It was only in early 16th century that churches for subordinates started to be erected. The foundation acts of Veisiejai, Nočia, Gervėčiai, Krinkai churches and Panevėžys chapel specify s to that the aforementioned churches had to be built due to the following reason: larges distances to the nearest church prevented local residents (founders’ subordinates) from attending church service on Sundays and Saturdays; peasants were living in sinful cohabitation, their children were dying unbaptized.

The founders of Panevėžys chapel and Veisiejai church expressed concern that their subordinates living in remote areas from church worshipped animals and reptiles in forests.

There is mention in the Veisiejai church foundation act (1526) of pagan customs still observed. Furthermore, it contains a description of how local inhabitants had to risk their lives on the way to church, in order to receive the Sacraments. Allegedly, they had to cover as many as 35 km to reach the nearest church in Merkinė. On the way, they also had to cross “the widest and largest” river Nemunas, which posed a great danger to many travellers, resulting in drowning. An analogous situation and a hazard-strewn path to the nearest church is also mentioned in the Nočia church foundation of 1529.

Piety and the Distance to the Church

There were instances in the 16th century when local residents left the place to live elsewhere, resulting in a sharply declining church attendance. After the Muscovites burnt down the Myadzyel church and annihilated local population, the church was restored in another place. A chapel was built in the place of the old church, thus maintaining respect for the burials held there. In the late 16th century, Butkiškės church was located on the greenfield, with neither a village nor a town in the close proximity. Members in the benefice were scattered all over the territory.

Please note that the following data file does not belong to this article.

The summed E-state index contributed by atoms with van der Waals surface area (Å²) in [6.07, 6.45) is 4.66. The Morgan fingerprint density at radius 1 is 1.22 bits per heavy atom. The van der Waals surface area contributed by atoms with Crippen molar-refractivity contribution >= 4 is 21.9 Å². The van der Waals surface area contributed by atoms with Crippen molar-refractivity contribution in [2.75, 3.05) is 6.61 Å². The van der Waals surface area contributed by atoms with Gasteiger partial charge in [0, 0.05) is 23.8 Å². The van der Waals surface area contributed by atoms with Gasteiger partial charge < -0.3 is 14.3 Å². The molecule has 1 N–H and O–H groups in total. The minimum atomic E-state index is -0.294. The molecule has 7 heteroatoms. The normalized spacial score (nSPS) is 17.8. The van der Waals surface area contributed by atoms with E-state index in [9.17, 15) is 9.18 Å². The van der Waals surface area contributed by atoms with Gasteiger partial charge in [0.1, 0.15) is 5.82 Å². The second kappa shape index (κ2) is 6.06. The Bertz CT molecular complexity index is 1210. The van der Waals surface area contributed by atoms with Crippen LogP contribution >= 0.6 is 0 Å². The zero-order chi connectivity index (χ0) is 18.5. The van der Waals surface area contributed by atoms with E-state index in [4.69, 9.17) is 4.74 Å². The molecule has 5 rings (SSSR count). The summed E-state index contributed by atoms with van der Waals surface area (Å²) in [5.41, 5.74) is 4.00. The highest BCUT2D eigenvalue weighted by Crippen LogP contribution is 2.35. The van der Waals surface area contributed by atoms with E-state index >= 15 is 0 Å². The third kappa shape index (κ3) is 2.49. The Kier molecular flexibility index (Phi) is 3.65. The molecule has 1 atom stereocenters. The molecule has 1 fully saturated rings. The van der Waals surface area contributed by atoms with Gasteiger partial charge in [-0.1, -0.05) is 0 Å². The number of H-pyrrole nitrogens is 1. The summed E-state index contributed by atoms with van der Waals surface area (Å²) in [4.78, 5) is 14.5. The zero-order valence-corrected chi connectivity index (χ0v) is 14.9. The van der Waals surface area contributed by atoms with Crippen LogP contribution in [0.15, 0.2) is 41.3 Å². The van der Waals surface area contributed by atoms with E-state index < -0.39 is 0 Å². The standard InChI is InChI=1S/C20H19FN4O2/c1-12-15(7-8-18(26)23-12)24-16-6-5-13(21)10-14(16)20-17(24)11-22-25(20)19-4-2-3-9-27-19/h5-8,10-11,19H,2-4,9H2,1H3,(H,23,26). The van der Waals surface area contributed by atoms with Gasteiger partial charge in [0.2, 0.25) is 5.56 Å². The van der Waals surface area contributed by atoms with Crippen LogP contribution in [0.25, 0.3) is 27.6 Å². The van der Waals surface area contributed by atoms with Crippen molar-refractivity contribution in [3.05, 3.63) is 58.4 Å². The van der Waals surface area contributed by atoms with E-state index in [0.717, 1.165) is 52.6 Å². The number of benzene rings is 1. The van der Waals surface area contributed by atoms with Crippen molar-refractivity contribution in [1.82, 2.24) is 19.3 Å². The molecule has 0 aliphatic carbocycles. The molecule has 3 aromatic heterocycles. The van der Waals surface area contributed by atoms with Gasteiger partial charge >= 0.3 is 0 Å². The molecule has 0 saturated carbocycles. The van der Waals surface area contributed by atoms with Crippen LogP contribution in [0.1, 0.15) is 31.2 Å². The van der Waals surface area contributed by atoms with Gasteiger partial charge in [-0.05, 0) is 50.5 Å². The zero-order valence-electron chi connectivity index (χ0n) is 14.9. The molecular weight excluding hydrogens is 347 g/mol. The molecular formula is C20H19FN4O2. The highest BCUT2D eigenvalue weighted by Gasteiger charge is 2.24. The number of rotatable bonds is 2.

In medieval Europe, an obligation was established for all believers to receive all religious services only in the appropriated parish. In this way, control was exercised over all parishioners, to see that they attended duly during the service and performed all religious obligations. Such a system also defended a local pastor’s right to his parishioners’ offerings. Therefore, it was important to set parish boundaries. During the first century after baptism, there was no basis for competition in DGL among the pastors of neighbouring parishes. Back then, parishes were open, churches were separated from each other by the so-called “nobody’s land.” This was the territory, the inhabitants of which found the distance to church too big. The calculation of an average parish area does not necessarily mean that all the Catholics living in that territory attended church and received religious services.

In Poland and Prussia, during the formation of parish network, it was usual for only one village representative to go to church on Sundays, but even he would not go to a church located more than a dozen kilometres away.

In Vilnius and Samogitian dioceses, believers from more remote areas used to come to church to receive the Sacraments such as baptize a newborn baby or marry. However, there is no mention of longer distances to be covered only to attend the Holy Mass on Sunday.      

Reda Bružaitė